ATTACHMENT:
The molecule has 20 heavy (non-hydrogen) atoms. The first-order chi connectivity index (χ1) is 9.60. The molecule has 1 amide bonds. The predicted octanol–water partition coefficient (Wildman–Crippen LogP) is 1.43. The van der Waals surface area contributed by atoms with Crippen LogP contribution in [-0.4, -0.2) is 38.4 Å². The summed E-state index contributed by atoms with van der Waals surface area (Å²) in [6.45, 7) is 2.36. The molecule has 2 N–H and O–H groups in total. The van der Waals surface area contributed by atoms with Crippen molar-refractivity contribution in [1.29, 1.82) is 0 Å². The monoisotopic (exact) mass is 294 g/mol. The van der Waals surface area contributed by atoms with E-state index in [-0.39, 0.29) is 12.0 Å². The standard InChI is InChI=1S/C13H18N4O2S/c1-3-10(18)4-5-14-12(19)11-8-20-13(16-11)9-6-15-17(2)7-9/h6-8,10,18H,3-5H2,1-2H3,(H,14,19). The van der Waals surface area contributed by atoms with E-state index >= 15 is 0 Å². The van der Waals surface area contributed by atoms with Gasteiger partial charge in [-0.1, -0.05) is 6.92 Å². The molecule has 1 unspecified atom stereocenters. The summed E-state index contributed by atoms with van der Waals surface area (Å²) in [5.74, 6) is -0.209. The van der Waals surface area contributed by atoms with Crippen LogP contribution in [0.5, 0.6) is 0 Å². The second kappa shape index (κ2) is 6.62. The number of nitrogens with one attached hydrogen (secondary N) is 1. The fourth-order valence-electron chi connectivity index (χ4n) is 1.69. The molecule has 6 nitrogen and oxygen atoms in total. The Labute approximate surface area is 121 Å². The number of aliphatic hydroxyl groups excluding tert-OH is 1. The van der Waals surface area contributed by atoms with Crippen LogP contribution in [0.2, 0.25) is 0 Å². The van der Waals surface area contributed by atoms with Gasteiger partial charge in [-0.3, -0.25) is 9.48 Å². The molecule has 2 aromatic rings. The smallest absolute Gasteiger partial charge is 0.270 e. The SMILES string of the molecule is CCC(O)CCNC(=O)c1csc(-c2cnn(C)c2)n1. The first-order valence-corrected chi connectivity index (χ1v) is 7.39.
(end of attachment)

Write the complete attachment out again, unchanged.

The molecule has 20 heavy (non-hydrogen) atoms. The first-order chi connectivity index (χ1) is 9.60. The molecule has 1 amide bonds. The predicted octanol–water partition coefficient (Wildman–Crippen LogP) is 1.43. The van der Waals surface area contributed by atoms with Crippen LogP contribution in [-0.4, -0.2) is 38.4 Å². The summed E-state index contributed by atoms with van der Waals surface area (Å²) in [6.45, 7) is 2.36. The molecule has 2 N–H and O–H groups in total. The van der Waals surface area contributed by atoms with Crippen molar-refractivity contribution in [1.29, 1.82) is 0 Å². The monoisotopic (exact) mass is 294 g/mol. The van der Waals surface area contributed by atoms with E-state index in [-0.39, 0.29) is 12.0 Å². The standard InChI is InChI=1S/C13H18N4O2S/c1-3-10(18)4-5-14-12(19)11-8-20-13(16-11)9-6-15-17(2)7-9/h6-8,10,18H,3-5H2,1-2H3,(H,14,19). The van der Waals surface area contributed by atoms with E-state index >= 15 is 0 Å². The van der Waals surface area contributed by atoms with Gasteiger partial charge in [-0.1, -0.05) is 6.92 Å². The molecule has 1 unspecified atom stereocenters. The summed E-state index contributed by atoms with van der Waals surface area (Å²) in [5.74, 6) is -0.209. The van der Waals surface area contributed by atoms with Crippen LogP contribution in [0.5, 0.6) is 0 Å². The second kappa shape index (κ2) is 6.62. The number of nitrogens with one attached hydrogen (secondary N) is 1. The fourth-order valence-electron chi connectivity index (χ4n) is 1.69. The molecule has 6 nitrogen and oxygen atoms in total. The Labute approximate surface area is 121 Å². The number of aliphatic hydroxyl groups excluding tert-OH is 1. The van der Waals surface area contributed by atoms with Crippen LogP contribution in [0.2, 0.25) is 0 Å². The van der Waals surface area contributed by atoms with Gasteiger partial charge in [-0.3, -0.25) is 9.48 Å². The molecule has 2 aromatic rings. The smallest absolute Gasteiger partial charge is 0.270 e. The SMILES string of the molecule is CCC(O)CCNC(=O)c1csc(-c2cnn(C)c2)n1. The first-order valence-corrected chi connectivity index (χ1v) is 7.39.